Briefly, SIP is an application layer control simple signaling protocol for Voice Over Internet Protocol (VoIP) implementations. SIP is a textual client-server based protocol that the end user systems and proxy servers can provide call forwarding, callee and caller number identification, basic Automatic Call Distribution (ACD) and personal mobility, among others.
SIP addresses are generally in the form of a Uniform Resource Location (URL). The SIP addresses can be embedded in Web pages and therefore can be integrated as part of implementations such as Click to talk, for example. SIP using simple protocol structure, provides fast operation, flexibility, scalability and multiservice support. SIP provides its own reliability mechanism. SIP creates, modifies and terminates sessions with one or more participants. These sessions include Internet multimedia conferences, Internet telephone calls and multimedia distribution. Members in a session can communicate using multicast or using a mesh of unicast relations, or a combination of these. SIP invitations used to create sessions carry session descriptions, which allow participants to agree on a set of compatible media types.
SIP supports user mobility by proxying and redirecting requests to the user's current location. Users can register their current location. SIP is not tied to any particular conference control protocol. It is designed to be independent of the lower-layer transport protocol and can be extended with additional capabilities. SIP transparently supports name mapping and redirection services, allowing the implementation of Integrated Services Digital Network (ISDN) and Intelligent Network telephony subscriber services. These facilities also enable personal mobility which is based on the use of a unique personal identity. SIP supports five facets of establishing and terminating multimedia communications: 1) User location, 2) User capabilities, 3) User availability, 4) Call setup, and 5) Call handling.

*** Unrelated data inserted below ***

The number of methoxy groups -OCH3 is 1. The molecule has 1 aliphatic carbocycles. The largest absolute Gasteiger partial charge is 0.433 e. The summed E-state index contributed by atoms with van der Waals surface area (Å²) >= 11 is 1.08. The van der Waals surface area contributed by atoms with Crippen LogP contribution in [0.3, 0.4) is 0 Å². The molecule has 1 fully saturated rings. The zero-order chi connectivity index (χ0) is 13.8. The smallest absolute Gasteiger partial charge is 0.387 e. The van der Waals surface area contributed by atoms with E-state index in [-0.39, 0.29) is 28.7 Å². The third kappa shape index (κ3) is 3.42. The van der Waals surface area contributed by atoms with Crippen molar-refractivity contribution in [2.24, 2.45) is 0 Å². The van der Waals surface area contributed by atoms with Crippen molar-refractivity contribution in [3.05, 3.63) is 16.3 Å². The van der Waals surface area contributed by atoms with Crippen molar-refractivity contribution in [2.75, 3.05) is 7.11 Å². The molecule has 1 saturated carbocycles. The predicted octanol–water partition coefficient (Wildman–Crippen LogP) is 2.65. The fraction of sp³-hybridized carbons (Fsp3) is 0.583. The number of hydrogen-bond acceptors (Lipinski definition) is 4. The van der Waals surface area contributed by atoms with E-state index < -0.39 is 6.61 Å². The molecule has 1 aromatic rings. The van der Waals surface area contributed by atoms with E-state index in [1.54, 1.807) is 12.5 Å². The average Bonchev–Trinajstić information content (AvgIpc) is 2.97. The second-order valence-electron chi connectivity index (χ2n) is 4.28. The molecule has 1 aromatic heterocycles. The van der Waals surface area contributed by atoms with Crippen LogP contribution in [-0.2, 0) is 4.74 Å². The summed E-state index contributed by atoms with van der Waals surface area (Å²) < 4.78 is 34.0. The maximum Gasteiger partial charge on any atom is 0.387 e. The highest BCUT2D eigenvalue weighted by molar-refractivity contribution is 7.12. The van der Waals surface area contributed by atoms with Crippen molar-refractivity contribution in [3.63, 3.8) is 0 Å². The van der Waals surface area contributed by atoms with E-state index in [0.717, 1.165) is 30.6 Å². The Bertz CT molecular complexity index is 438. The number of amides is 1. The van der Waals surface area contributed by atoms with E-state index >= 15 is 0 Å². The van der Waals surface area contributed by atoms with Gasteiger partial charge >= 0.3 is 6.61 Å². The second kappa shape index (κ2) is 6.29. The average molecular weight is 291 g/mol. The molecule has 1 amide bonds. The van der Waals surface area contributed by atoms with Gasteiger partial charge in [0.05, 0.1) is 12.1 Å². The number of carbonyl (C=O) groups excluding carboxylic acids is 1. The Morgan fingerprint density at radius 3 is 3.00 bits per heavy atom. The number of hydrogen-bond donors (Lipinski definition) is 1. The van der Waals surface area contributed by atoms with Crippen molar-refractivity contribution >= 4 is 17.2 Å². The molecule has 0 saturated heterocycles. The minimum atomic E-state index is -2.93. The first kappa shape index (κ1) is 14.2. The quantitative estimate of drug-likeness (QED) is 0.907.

SIP can also initiate multi-party calls using a multipoint control unit (MCU) or fully-meshed interconnection instead of multicast. Internet telephony gateways that connect Public Switched Telephone Network (PSTN) parties can also use SIP to set up calls between them. SIP is designed as part of a multimedia data and control architecture currently incorporating protocols, such as Resource Reservation Protocol (RSVP), Real-Time Transport Protocol (RTP), Real-Time Streaming Protocol (RTSP), and Service Advertising Protocol (SAP), among others. However, the functionality and operation of SIP does not depend on any of these protocols. SIP can also be used in conjunction with other call setup and signaling protocols. In that mode, an end system uses SIP exchanges to determine the appropriate end system address and protocol from a given address that is protocol-independent. For example, SIP could be used to determine that the party can be reached using H.323, to find the H.245 gateway and user address, and then use H.225.0 to establish the call.
H.323 is a protocol that generally provides audio-visual communication sessions on any packet network. Currently, H.323 is implemented by various Internet real-time applications such as NetMeeting and Ekiga. H.323 is commonly used in voice over Internet Protocol (VoIP, Internet Telephony, or IP Telephony) and IP-based videoconferencing.